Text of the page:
• If you have a BMW with TFT already, you’ll know how the Connected app works but if you want the larger TFT screen to show you the live map when navigating, you’ll need to keep your phone unlocked and in the Connected app. Closing the app or turning off the screen will stop the map view since it’s a ChromeCast mirroring doing that work. Which is why BMW gives you an iPhone cubby with a cooling fan and you’re expected to place your phone in there and connect it to the USB-C Charger. Cable sold separately and it’s $30. You can use your own cable but good luck getting it to fit in there
  • Engine & Transmission fluid are separate with engine oil being every 6,000 miles and transmission at 24,000 miles. The transmission and final drive fluid are very expensive so I’m following the manual
  • You don’t have much lean angle so plan accordingly. Don’t come into corners at twice the speed limit like on your sport touring bikes. 45 in a 30 mile corner is fine but 60 is not
  • The headlight is very adequate for a stock headlight. If you aren’t doing long distance travel or riding at night, you’ll be happy with it. I’m concerned about being seen because the Classic and TransContinental both have auxiliary lights that you could cover with a yellow film for conspicuity but this is just a single light to match the bagger look. It’s bright but might not stop someone from pulling out in front of you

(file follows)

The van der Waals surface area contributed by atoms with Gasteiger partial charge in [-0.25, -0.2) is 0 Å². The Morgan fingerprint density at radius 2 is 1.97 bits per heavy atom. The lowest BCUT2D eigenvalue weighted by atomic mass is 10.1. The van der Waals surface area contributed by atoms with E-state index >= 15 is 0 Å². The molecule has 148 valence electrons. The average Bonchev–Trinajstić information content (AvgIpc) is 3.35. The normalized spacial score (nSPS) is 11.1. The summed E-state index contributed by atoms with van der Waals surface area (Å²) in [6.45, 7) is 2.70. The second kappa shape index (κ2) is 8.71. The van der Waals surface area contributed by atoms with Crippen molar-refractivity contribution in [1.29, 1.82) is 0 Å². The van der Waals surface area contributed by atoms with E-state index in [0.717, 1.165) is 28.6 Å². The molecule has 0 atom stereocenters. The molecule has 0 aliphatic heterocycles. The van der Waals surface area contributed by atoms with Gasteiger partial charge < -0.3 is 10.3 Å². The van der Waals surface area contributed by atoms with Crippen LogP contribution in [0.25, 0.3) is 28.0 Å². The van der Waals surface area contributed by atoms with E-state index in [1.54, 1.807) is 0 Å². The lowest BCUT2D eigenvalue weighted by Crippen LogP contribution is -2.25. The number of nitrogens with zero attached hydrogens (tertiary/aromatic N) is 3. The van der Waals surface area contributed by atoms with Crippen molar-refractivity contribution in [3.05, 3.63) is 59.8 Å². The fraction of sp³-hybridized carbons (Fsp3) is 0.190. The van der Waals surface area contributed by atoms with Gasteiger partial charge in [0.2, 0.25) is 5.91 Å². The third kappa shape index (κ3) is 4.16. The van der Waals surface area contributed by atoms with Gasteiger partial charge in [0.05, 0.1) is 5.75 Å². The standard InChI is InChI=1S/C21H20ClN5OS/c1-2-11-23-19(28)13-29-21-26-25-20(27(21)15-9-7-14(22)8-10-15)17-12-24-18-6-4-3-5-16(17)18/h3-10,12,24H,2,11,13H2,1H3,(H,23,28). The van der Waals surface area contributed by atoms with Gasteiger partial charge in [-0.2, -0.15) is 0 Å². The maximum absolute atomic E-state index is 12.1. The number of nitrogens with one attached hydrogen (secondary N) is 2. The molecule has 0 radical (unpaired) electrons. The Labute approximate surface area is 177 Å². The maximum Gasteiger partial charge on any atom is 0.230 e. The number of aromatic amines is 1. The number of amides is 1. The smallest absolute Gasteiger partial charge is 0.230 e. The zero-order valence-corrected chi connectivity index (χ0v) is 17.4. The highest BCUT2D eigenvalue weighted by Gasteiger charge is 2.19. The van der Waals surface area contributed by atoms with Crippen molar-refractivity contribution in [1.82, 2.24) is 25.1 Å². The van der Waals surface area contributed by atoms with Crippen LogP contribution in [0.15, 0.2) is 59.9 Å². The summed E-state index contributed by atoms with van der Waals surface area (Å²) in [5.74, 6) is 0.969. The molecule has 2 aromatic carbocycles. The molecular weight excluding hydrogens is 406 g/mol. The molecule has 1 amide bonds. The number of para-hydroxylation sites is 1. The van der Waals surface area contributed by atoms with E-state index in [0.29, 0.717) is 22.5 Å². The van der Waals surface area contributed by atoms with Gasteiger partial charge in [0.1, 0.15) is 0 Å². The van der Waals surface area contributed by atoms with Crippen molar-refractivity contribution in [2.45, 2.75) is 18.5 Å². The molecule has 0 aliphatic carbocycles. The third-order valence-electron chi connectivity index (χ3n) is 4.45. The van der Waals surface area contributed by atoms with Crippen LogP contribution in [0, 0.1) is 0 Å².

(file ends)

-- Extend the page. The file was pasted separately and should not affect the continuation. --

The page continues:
• The Pure/Classic and Bagger/TC weight is really the front fairing. There are of course other things but that huge front fairing with a screen and two speakers adds a lot of weight. If you place both feet firmly on the ground and lock the steering either way, the bike will want to fall over and you’ll have to push to hold it up. It’s more pronounced during full lock turns. I’d caution to avoid them entirely unless you’re prepared to really counter-balance. I put my entire right butt check off the saddle and weight the right peg when i do a full lock left-handed U-Turn. If I don’t, the bike would go down
BMW R18 Bagger Premium Adaptive LED Headlight with Cornering Night Ride  (R18B / Transcontinental)